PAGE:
Caregiver mental support

Our review only identified one (8.3%) application, Care IT29, that provides mental health support for caregivers through the self-assessment of depression and burden using validated measures. The study, however, did not specify what valid measures to assess depression were used. Understanding the state of one’s mental health and the amount of burden can accurately prompt the caregiver to seek medical attention if needed.


Three out of the 12 (25%) applications, Care IT, UnderstAID, and AlzCare, featured an education section within the applications24,27,29. Care IT has links to educational resources about AD that caregivers can utilize29. UnderstAID has five modules with 15 different topics that can be beneficial for caregivers. The modules are as follows: Cognitive Declines, Daily Tasks, Behavioral Changes, Social Activities, and You as a Caregiver. These modules cover topics for caregiving as well as caring for oneself as a caregiver. They provide videos and images in addition to text and offer links to other websites for more information27. Finally, AlzCare has a Learning & Care Giving section in the application that contains basic information about AD diagnosis and caregiving. The AD diagnosis information can help caregivers accurately identify the patient’s current disease stage and learn how to handle the patient appropriately. However, the article does not specify what type of diagnosis information is available through the application. AlzCare also has a news section that the caregivers can get up-to-date information regarding care24.

Caregiver communication platform

There were two applications (16.7%) that provided communication platforms for the caregivers. UnderstAID27 featured a Social Network section where caregivers can communicate with other caregivers to exchange information and opinions. The purpose of the communication platform was to allow caregivers to share their knowledge and opinions about caregiving with other caregivers27. This supports the need for caregivers to interact with other caregivers in similar situations, creating an outlet for additional mental support. Care IT29 provides a secure platform for sending patient-related information to the patient’s physicians. Changes in the patient’s symptoms tracked by the Care IT application can thus be easily communicated with the physicians. Other applications can adopt a similar platform to expand the caregiver community and network of support for caregivers.

In addition to the six themes discussed, several mHealth applications offered unique functionalities for the caregivers. The application by A. Ghanem et al.20 allows caregivers to add a list of relatives and friends that are close to the patient, including their names, photos, and phone number. Patients can access the list and make phone calls through the application. UnderstAID provides an option for the caregivers to fill out a customized questionnaire about the severity of the dementia of the AD patient, as well as the caregiver’s preferences, energy, and time availability for learning27. Such information is important to display personalized information to the caregivers.

As seen from the discussed themes, there were multiple types of caregiving support offered by these applications. However, none of them supported the incorporation of caregivers into patient care management. There were no applications that offered diagnostic tools for the caregivers to utilize. Although Care IT29 has a communication platform to send patient information to physicians, the application does not support diagnostic tools that the caregivers can use and communicate the results with physicians.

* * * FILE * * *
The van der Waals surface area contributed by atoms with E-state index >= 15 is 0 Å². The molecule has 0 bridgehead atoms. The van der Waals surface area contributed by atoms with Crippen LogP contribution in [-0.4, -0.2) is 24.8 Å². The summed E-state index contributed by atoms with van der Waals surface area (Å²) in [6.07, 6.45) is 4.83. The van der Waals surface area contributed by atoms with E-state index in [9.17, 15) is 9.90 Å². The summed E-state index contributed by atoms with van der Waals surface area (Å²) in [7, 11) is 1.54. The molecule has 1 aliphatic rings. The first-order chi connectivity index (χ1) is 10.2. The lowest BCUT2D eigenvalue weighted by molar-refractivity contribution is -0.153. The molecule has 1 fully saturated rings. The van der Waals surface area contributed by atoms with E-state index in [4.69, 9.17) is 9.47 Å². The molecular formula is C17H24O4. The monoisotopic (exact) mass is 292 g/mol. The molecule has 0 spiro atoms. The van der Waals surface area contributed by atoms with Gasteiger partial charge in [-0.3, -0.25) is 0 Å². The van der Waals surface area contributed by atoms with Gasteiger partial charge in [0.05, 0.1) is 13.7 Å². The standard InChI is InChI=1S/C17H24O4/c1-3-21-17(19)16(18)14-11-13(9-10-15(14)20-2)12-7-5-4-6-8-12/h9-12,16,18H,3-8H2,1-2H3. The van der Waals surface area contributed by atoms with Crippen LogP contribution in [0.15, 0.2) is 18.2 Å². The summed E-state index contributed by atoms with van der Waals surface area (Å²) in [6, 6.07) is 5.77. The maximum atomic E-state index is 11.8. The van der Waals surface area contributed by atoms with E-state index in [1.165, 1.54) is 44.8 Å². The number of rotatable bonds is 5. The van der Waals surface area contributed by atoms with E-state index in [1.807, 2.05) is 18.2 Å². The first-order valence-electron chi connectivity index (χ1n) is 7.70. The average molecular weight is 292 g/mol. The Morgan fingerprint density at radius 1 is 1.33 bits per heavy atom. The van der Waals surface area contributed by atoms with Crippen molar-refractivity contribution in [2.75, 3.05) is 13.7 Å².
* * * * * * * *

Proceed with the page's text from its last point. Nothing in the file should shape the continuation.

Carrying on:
The goal of the study was to examine mHealth applications that support caregivers of AD patients. Following the PRISMA for scoping reviews, we reviewed 12 published literature of mHealth applications that support caregivers of AD patients and identified six themes of functionalities that provide both caregiving and emotional support for caregivers.

The most common support features (75%) in these applications were tracking, task management, and patient monitoring. Researchers require an understanding of task management and task complexity to ensure that the needs of caregivers are met in the application design30,31,32,33. Patient monitoring is also a popular feature, whereas different applications provided different types of monitoring parameters. These different types of patient monitoring functions may be useful for caregivers34,35,36. Education is another important feature that helps caregivers know what to expect with the patient’s disease progression and informs them about the available treatment options24,27,29,37.

One of the key findings in our review is the lack of comprehensive features (i.e., with multiple functionality categories) to support the caregivers. With each application providing only a few functionalities, caregivers may need to use multiple mHealth applications to fulfill all their needs. This may not meet the needs of caregivers and may also deter them from using the applications altogether. There is also inadequate mental health support for caregivers. Most importantly, the help for the early diagnosis of AD was not included as a feature for caregivers. On the other hand, many mHealth applications have been designed for AD patients to perform cognitive tests for AD diagnosis themselves. For example, some mHealth applications have been designed to evaluate and help enhance the cognitive skills of the patients through exercises and problems22,24. Our review can be used to guide the design and development of mHealth applications to provide comprehensive support for caregivers of AD patients.